You grew up watching Star Trek and Dr. Who, and now you are in Star Trek and Dr. Who. When you found out, were you just like a little kid, freaking out?
It’s really crazy. It’s like dreams come true. And for the record, to put it out there in the ether, the other thing I watched religiously was Star Wars so print that, and hopefully someone will see that and I will wield a light saber at some point. I feel like I would be the messiah of sci-fi people if I was in Trek, Wars and Doctor Who. A trifecta of madness.
I think some of the geek boys’ out there, their heads would implode.
I would implode! I’d be like, “Oh my god, that guy is in those three things - wait, that is me! Ack!” I’d be so confused.
Especially on your first day on set, do you get kind of starstruck and fanboy-ish, or are you able to keep your cool?
I’m too old for that. No matter how big or small or cool something is, I keep my cool and do my job and do it to the best of my ability. I don’t really get overly excited about anything anymore. I love it so much, but I don’t get starstruck or fanboy by anyone or anything anymore.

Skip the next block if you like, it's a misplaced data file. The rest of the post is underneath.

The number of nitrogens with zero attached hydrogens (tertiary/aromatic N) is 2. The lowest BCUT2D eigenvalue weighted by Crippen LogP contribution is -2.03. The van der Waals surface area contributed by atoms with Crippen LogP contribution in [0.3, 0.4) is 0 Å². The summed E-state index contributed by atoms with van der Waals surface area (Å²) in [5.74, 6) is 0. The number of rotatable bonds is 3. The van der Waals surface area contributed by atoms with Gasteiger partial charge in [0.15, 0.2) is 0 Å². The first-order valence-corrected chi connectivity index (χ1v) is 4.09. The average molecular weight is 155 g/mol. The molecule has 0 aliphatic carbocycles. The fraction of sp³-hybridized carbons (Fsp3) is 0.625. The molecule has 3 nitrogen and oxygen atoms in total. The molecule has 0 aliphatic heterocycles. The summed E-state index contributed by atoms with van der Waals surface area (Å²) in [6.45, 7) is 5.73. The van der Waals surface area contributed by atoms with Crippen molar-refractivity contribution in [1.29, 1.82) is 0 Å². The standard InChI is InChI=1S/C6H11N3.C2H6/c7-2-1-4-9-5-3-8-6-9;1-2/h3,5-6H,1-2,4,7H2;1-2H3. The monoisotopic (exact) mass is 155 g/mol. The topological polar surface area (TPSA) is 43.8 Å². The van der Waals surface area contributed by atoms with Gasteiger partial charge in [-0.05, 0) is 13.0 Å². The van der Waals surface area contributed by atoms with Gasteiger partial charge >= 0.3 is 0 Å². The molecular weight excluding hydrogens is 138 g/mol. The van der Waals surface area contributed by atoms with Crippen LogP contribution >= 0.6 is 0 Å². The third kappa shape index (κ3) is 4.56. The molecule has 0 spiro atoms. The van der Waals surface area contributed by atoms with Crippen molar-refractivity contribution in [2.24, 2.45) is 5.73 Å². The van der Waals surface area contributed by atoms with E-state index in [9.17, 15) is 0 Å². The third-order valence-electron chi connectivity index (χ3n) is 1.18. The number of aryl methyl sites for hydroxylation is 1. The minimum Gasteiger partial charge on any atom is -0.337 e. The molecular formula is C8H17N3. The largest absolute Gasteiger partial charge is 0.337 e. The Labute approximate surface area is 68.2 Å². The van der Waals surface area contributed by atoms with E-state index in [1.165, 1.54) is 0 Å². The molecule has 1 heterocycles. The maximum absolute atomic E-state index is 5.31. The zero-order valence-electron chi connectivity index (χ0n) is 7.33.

Without giving anything away, Storage 24 is very much set up for a sequel. Are you planning that?
No. I mean, I have the story in my head, but no, not at all. I love endings like that. We actually wanted a SWAT team to come in, but to have 20 guys in SWAT outfits come in would have cost more than the ending we ended up having. The whole point of this movie, because it was so low-budget, was to prove you could do it on a low-budget. They gave me the price for the SWAT ending, and then I suggested the other ending, and they said, “We can do that for this price.” So we went with that! That’s how we got the end shot - which I love.
So originally the ending was completely different?
Yeah. The same thing happens, but then as we get out of the [storage] building, SWAT is running towards us, but it was just too expensive. What we did have ended up being a much cooler shot.
And where the film ended, that was unintentional?
Well it kind of was what we intended, but we didn’t think we could afford that big shot. What we [planned] was we would have SWAT putting [the monster] in the truck, and you would see like three other containers just like it, so you knew there was more. But then it was cheaper to do the VFX shot we did, which I love even more.